Then, when I couldn’t migrate, I started spending more time with these guys and it dawned upon me that they are not fake. They really do believe in all those things that they say. After all, how can someone put up a show all the time. Once I accepted the possibility of people with a different way of life, it all started making sense to me. I’ll give you an example. I, once, went to Deeksha’s place (a classmate). We went to her house and her parents asked us to study in her bedroom and told us they would send the snacks there. I was baffled. At my place, my sister couldn’t even have guy friends. The thought of her even hanging out with a guy was beyond the periphery of mine or my family’s imagination. And there we were in Deeksha’s bedroom, studying while her parents knew she was behind the door with a guy who is not a relative. Suddenly, I realised how it wasn’t and shouldn’t be a big deal. Not A Big Deal! That’s what my classmates would keep telling me and for the first time in my life I found myself using those words, even if it was only in my mind. Deeksha didn’t cook, neither did her mother. They had a house-help. And these two were such great ladies. You can’t imagine how I felt that day. That was the day I started converting.

Then onward, I would listen my classmates and teachers and will take notes — mentally or on a paper. I would think profoundly even about the casual discussions. How my world turned upside down! I could no longer relate to my family’s school of thought. I would often find myself thinking the thoughts that didn’t seem to belong to me, taking a stand that would seem alien to the ‘Me’ I’ve known all my life. I no longer wanted to drop and pick my sister up from tuition to keep an eye on her. I no longer wanted my mother to get me a glass of water every time I came back home. I no longer wanted my father to treat our boy-servant badly. I no longer wanted to be the “male” of the house.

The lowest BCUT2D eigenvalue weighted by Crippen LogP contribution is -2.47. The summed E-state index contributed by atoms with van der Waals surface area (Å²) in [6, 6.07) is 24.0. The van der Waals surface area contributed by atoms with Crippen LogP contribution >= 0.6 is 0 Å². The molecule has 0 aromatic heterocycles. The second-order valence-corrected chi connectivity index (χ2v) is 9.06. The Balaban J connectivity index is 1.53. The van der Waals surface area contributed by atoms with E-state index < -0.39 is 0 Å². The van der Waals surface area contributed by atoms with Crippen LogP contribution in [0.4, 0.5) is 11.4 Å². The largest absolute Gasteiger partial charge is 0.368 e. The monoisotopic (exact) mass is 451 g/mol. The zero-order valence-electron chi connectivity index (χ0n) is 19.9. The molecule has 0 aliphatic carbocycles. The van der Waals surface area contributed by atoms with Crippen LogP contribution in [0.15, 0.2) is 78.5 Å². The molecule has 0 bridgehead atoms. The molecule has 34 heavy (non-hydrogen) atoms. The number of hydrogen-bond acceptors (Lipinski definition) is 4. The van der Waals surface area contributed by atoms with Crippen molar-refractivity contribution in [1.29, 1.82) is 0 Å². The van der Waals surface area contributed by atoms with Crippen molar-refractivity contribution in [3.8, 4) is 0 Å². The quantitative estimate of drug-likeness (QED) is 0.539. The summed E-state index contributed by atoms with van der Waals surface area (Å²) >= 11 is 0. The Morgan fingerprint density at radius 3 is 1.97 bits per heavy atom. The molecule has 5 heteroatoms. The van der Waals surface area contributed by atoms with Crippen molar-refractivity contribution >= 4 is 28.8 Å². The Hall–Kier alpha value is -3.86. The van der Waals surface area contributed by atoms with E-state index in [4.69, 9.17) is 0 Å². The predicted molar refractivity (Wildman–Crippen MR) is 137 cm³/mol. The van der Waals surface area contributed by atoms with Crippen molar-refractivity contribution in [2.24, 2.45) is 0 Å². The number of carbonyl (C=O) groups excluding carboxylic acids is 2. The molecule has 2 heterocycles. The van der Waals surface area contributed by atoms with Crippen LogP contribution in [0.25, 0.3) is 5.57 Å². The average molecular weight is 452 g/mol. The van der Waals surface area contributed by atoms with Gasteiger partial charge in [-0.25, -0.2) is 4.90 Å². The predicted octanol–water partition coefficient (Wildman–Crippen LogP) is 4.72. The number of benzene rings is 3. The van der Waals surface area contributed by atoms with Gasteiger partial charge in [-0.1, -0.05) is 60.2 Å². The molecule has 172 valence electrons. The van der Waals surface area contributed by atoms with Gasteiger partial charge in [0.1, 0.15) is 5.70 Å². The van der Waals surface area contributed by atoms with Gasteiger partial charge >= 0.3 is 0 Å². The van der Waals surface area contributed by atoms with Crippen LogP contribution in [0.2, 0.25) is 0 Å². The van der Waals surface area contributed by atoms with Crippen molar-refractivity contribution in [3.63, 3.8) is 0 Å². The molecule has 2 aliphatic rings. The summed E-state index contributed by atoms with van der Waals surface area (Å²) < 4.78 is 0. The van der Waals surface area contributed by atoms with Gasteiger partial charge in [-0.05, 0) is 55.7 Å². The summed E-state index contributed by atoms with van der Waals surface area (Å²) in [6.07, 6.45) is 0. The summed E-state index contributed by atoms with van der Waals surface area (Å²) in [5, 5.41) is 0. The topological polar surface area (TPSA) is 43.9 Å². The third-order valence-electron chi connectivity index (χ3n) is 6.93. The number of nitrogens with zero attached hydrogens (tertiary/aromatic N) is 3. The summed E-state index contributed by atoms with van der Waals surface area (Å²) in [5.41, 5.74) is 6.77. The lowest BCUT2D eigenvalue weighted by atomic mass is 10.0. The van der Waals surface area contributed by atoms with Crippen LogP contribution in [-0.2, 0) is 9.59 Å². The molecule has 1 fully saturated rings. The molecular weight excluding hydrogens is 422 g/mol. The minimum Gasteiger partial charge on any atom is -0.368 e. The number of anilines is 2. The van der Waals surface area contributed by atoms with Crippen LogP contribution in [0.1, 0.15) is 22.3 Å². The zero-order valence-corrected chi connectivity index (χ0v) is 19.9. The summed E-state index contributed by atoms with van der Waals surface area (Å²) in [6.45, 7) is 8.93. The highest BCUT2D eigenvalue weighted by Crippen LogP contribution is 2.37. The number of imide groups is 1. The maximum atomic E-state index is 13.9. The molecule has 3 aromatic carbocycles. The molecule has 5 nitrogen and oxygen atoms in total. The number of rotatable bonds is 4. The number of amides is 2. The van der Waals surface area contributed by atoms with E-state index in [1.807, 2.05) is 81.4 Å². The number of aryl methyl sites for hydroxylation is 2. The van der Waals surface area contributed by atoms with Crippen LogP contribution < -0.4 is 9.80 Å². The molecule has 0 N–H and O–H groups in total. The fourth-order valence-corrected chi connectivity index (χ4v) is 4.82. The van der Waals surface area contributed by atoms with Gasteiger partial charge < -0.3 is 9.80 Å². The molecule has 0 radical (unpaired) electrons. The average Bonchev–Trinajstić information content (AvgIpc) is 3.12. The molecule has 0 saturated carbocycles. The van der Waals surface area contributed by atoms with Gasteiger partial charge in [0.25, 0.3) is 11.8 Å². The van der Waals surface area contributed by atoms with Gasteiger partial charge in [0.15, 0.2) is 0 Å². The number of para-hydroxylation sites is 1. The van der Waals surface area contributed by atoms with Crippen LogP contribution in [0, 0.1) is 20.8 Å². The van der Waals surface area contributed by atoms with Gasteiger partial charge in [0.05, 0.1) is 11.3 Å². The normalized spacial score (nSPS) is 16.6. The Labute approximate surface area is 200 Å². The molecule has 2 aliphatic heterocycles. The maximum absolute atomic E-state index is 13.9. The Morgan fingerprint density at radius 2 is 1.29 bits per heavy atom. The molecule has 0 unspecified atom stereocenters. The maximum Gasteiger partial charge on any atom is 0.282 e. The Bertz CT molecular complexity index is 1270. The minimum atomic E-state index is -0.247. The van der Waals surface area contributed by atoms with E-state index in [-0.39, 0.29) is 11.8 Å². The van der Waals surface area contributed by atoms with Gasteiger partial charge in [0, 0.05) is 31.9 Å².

Then, came the time when I started hating my previous life, by previous I mean before joining this college. I was in a turmoil. I was no longer who I wanted to be and I couldn’t be who I wanted to be. I would argue with my family and friends. Life, all of a sudden, became complicated. That was because I had started thinking.

Yet again, I found my redemption in my class. It was during one of the lectures on cultural evolution that I realised that you can’t alienate yourself from your past. I realised my parents aren’t to be blamed for they know only little. Their past and the influences in it are what keep them caged to their thoughts. That’s when peace came upon me. And life was easy again.

After today, we are all going to leave this place. But I am the one who’s leaving richer than anyone else. I have seen my life change here and have found my future course here. I have found the perspective and I, for the first time, have found friends who don’t believe in everything that I say but are still my friends. And more than anything else I have found the truth, the truth that what I think today might change tomorrow. I can be someone else too. And even then I will be good. I will be me. And that to grow is to think.”